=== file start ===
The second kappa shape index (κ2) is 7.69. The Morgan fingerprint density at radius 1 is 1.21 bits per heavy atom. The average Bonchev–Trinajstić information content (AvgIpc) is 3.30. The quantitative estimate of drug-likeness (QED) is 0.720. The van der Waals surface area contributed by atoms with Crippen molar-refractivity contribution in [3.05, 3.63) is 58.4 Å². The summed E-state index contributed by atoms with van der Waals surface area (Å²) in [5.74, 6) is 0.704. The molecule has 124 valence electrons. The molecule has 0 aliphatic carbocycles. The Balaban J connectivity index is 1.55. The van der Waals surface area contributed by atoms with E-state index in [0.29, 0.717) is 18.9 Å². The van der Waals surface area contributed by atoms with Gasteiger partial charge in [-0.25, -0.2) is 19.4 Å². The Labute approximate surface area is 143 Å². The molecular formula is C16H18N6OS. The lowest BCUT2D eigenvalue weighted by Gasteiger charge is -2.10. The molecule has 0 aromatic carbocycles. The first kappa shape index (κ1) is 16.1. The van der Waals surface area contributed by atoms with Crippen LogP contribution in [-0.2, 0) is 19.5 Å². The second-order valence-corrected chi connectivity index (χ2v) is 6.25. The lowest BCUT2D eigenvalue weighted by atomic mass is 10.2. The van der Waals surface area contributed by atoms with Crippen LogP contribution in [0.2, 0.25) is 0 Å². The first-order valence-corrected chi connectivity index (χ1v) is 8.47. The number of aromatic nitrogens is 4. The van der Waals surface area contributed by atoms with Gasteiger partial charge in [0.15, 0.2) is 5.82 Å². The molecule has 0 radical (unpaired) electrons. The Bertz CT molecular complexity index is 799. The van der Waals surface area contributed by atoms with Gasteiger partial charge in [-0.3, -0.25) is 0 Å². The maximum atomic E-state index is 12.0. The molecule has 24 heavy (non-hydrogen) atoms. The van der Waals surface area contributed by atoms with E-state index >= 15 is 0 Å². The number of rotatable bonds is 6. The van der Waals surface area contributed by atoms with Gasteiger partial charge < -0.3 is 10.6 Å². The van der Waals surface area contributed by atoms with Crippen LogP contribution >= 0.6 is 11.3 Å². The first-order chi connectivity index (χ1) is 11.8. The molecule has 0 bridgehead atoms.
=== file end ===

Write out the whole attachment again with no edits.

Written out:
The second kappa shape index (κ2) is 7.69. The Morgan fingerprint density at radius 1 is 1.21 bits per heavy atom. The average Bonchev–Trinajstić information content (AvgIpc) is 3.30. The quantitative estimate of drug-likeness (QED) is 0.720. The van der Waals surface area contributed by atoms with Crippen molar-refractivity contribution in [3.05, 3.63) is 58.4 Å². The summed E-state index contributed by atoms with van der Waals surface area (Å²) in [5.74, 6) is 0.704. The molecule has 124 valence electrons. The molecule has 0 aliphatic carbocycles. The Balaban J connectivity index is 1.55. The van der Waals surface area contributed by atoms with E-state index in [0.29, 0.717) is 18.9 Å². The van der Waals surface area contributed by atoms with Gasteiger partial charge in [-0.25, -0.2) is 19.4 Å². The Labute approximate surface area is 143 Å². The molecular formula is C16H18N6OS. The lowest BCUT2D eigenvalue weighted by Gasteiger charge is -2.10. The molecule has 0 aromatic carbocycles. The first kappa shape index (κ1) is 16.1. The van der Waals surface area contributed by atoms with Crippen LogP contribution in [-0.2, 0) is 19.5 Å². The second-order valence-corrected chi connectivity index (χ2v) is 6.25. The lowest BCUT2D eigenvalue weighted by atomic mass is 10.2. The van der Waals surface area contributed by atoms with Crippen LogP contribution in [0.2, 0.25) is 0 Å². The first-order valence-corrected chi connectivity index (χ1v) is 8.47. The number of aromatic nitrogens is 4. The van der Waals surface area contributed by atoms with Gasteiger partial charge in [0.15, 0.2) is 5.82 Å². The molecule has 0 radical (unpaired) electrons. The Bertz CT molecular complexity index is 799. The van der Waals surface area contributed by atoms with Gasteiger partial charge in [-0.3, -0.25) is 0 Å². The maximum atomic E-state index is 12.0. The molecule has 24 heavy (non-hydrogen) atoms. The van der Waals surface area contributed by atoms with E-state index >= 15 is 0 Å². The number of rotatable bonds is 6. The van der Waals surface area contributed by atoms with Gasteiger partial charge < -0.3 is 10.6 Å². The van der Waals surface area contributed by atoms with Crippen LogP contribution >= 0.6 is 11.3 Å². The first-order chi connectivity index (χ1) is 11.8. The molecule has 0 bridgehead atoms.